See Related: Best National Parks to Visit in November
2. Maturango Museum
Address: 100 E Las Flores Ave, Ridgecrest, CA 93555
Maturango Museum is on a mission to keep the cultural history of the Northern Mojave Desert alive. There’s a reason it’s the most popular of Ridgecrest tourist attractions.
Here, you can admire art and other artifacts, attend lectures, listen to concerts, take tours, walk through the garden, go to a star party, and show up at the annual wildflower show. Pretty much anything you can imagine that puts a focus on the local native culture, the Mojave Desert, or Death Valley you can find here.
The most interesting offerings of the museum are the guided tours of the Coso Rock Art District by the Naval Weapons Station. Want to learn more about the area’s petroglyphs? Another interesting option is the Little Petroglyph Canyon Tour.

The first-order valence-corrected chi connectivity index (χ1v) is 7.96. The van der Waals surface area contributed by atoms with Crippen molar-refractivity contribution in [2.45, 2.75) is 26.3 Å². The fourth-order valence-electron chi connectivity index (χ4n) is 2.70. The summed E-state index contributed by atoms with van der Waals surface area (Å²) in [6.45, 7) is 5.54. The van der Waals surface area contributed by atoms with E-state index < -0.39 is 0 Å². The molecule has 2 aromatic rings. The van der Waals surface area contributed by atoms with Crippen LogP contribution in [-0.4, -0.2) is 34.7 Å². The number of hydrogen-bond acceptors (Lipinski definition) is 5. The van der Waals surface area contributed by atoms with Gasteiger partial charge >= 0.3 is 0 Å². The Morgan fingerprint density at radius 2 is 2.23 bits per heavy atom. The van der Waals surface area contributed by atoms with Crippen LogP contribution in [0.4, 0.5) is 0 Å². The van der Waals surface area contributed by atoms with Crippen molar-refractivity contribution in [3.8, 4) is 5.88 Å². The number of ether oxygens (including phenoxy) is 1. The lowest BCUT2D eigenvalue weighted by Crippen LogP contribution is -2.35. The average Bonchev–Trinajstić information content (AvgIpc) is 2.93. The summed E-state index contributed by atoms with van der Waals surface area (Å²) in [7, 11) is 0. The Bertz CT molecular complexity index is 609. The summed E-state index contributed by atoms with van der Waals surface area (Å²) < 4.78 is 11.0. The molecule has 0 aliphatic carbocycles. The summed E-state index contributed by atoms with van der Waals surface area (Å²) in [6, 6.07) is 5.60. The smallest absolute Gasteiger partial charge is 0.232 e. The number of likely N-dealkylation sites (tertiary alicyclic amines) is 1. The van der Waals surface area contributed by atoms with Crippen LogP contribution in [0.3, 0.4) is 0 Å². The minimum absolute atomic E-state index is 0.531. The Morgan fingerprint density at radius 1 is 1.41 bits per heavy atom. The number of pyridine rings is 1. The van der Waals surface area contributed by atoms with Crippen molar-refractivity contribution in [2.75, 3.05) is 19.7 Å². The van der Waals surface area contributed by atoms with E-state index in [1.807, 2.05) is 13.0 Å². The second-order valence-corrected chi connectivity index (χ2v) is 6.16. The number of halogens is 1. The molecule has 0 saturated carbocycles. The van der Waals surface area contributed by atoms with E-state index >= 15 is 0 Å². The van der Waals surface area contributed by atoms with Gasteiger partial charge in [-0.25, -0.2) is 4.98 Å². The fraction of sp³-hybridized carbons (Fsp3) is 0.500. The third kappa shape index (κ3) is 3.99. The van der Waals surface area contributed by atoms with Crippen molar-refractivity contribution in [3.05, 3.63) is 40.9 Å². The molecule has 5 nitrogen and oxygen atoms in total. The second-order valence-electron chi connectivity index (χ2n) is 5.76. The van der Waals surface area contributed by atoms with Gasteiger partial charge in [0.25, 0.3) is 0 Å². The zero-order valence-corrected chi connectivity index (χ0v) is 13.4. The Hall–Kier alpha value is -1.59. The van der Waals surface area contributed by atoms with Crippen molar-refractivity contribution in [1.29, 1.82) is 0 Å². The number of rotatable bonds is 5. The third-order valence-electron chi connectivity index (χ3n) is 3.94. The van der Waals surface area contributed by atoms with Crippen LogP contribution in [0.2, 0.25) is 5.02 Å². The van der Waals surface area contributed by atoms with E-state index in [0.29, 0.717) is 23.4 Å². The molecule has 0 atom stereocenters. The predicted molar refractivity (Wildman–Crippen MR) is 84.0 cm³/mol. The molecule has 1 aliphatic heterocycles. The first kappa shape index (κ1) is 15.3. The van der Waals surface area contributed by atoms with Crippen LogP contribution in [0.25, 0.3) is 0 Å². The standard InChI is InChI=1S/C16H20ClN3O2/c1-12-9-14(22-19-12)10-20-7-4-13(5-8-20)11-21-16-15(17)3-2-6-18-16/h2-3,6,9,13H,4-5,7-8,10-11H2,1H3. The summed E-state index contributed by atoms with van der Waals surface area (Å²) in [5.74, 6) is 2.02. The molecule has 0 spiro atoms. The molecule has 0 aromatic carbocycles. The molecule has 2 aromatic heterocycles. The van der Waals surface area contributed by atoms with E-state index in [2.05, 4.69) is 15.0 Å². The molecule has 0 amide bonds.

To see the petroglyphs, drop by Maturango Museum in the spring or autumn, and for the rest of the year, get a deeper look at other examples of ancient art like the Coso Rock Art District. If this sounds up your alley and you’d like to spend a couple of days exploring and learning about these incredible images, you can rest nearby by booking a room at Clarion Inn Ridgecrest.
3. Leroy Jackson Park and Sports Complex
Address: 300 French Ave, Ridgecrest, CA 93555
The largest park in Ridgecrest was built specifically for a family-fun type of day. This is also a great place for some sporting activity since there are several different types of sports played here. In total, there are six tennis courts, three football fields, and two lighted softball fields across the campus.
But it’s not all sports and building up a sweat. Whether you’re waiting for a game to end or just having a calm day at the park, there’s a place to rest.
Outside of the sports, picnic areas are a central focus of Leroy Jackson Park. Not only is this a good place to have a relaxing bite to eat, the park often hosts events throughout the year.